English four piece Hush The Many make the kind of folk that one fears may be going out of fashion. With Vashti Bunyan, Iron & Wine, Joanna Newsom and Devendra Banhart all having been appropriated by marketing men recently, adorning adverts for products ranging from mobile phones to cheese, suddenly the ‘new weird/freak folk/insert tag here’ movement seems to have suddenly, strangely, leapt from the periphery into the mainstream (in its loosest definition). Maybe it’s not all that surprising; with their beguiling eccentricities, artists like Banhart and Newsom must seem like prime meat for admen desperate to attach themselves to quirky figures with indie-cred.
However, where the aforementioned duo take their cue from Bunyan and the Incredible String Band, Hush The Many seem to draw more from Tim Buckley and Linda Perhacs, the kind of orchestral yet ever so slightly off-centre folk music that twists its way into your ears and heart. Blending writhing violins, calmly collected acoustic guitars and bittersweet vocals, the group, particularly on tracks like 'Paper Doll', come across like a shadow-black early Radiohead, singer Nima darkly intoning, “This sets me on fire / Now I’m burning up like a paper doll”. Elsewhere their combination of post-rock’s orchestralism and folk’s less frantic introspection places them somewhere near Gravenhurst** (see 'Choose') or, occasionally, A Silver Mt Zion’s more recent incarnations ('Desire Pt II'). There are moments where the group falter, the musical subtlety occasionally overtaking that of the lyrics, but on the whole Mind The Sprawl EP is a haunting introduction to a band who, like sometime touring partner David Thomas-Broughton, threaten to grow and blossom into something to rival their ad-baiting overseas partners; more likely to sing of heartbreak and isolation than children and balloons.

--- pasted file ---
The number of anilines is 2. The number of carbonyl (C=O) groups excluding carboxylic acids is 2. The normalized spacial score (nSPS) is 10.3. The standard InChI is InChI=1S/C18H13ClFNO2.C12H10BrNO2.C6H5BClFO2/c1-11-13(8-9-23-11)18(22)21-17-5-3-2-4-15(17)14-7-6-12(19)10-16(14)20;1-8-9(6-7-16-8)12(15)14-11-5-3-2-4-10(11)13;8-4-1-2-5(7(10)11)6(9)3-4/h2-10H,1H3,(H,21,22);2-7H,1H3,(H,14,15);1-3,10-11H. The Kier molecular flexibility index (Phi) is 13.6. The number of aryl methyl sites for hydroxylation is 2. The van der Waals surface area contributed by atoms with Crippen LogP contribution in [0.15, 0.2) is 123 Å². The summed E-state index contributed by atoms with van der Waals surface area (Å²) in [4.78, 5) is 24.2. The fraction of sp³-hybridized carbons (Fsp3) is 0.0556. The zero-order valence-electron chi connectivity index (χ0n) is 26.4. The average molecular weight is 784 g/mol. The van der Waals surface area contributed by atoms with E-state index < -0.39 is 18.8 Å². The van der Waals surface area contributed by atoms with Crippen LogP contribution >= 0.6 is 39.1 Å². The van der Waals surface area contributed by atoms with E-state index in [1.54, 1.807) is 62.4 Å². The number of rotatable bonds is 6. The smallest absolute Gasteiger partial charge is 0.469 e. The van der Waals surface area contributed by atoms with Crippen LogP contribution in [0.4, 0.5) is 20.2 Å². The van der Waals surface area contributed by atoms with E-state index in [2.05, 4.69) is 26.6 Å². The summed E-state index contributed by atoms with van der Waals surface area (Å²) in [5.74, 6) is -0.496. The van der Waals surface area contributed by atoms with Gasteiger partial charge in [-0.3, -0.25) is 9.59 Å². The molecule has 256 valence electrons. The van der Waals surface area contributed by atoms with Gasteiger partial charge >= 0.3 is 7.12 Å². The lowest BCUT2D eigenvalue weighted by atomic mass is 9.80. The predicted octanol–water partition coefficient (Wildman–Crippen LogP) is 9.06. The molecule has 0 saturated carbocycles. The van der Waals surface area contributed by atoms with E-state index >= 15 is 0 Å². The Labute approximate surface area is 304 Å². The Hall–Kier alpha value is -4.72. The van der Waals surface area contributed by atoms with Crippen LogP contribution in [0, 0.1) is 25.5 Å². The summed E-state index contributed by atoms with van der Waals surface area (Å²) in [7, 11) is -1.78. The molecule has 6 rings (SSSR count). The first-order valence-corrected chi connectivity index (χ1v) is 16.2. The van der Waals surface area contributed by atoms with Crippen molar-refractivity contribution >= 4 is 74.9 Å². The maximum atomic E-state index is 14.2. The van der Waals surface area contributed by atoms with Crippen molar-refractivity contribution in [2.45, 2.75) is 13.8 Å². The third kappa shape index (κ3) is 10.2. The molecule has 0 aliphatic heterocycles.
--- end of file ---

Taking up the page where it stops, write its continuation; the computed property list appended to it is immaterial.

7Sam Lewis's Score